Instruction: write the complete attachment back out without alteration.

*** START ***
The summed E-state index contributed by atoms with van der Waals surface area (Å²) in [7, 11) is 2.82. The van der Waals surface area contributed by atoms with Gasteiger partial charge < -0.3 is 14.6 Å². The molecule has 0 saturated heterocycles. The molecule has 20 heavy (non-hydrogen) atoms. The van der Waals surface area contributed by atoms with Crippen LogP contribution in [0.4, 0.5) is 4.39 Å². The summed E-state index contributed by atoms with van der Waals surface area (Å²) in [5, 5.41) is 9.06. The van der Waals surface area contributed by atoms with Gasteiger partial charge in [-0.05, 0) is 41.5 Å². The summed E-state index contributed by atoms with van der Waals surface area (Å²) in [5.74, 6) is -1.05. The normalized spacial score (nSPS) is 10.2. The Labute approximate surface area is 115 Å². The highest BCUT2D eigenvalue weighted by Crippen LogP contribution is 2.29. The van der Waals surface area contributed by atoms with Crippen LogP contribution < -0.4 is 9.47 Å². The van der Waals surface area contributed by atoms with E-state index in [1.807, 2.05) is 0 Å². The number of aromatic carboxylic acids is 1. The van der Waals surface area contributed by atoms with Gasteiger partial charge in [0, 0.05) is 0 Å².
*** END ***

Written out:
The summed E-state index contributed by atoms with van der Waals surface area (Å²) in [7, 11) is 2.82. The van der Waals surface area contributed by atoms with Gasteiger partial charge < -0.3 is 14.6 Å². The molecule has 0 saturated heterocycles. The molecule has 20 heavy (non-hydrogen) atoms. The van der Waals surface area contributed by atoms with Crippen LogP contribution in [0.4, 0.5) is 4.39 Å². The summed E-state index contributed by atoms with van der Waals surface area (Å²) in [5, 5.41) is 9.06. The van der Waals surface area contributed by atoms with Gasteiger partial charge in [-0.05, 0) is 41.5 Å². The summed E-state index contributed by atoms with van der Waals surface area (Å²) in [5.74, 6) is -1.05. The normalized spacial score (nSPS) is 10.2. The Labute approximate surface area is 115 Å². The highest BCUT2D eigenvalue weighted by Crippen LogP contribution is 2.29. The van der Waals surface area contributed by atoms with Crippen LogP contribution < -0.4 is 9.47 Å². The van der Waals surface area contributed by atoms with E-state index in [1.807, 2.05) is 0 Å². The number of aromatic carboxylic acids is 1. The van der Waals surface area contributed by atoms with Gasteiger partial charge in [0, 0.05) is 0 Å².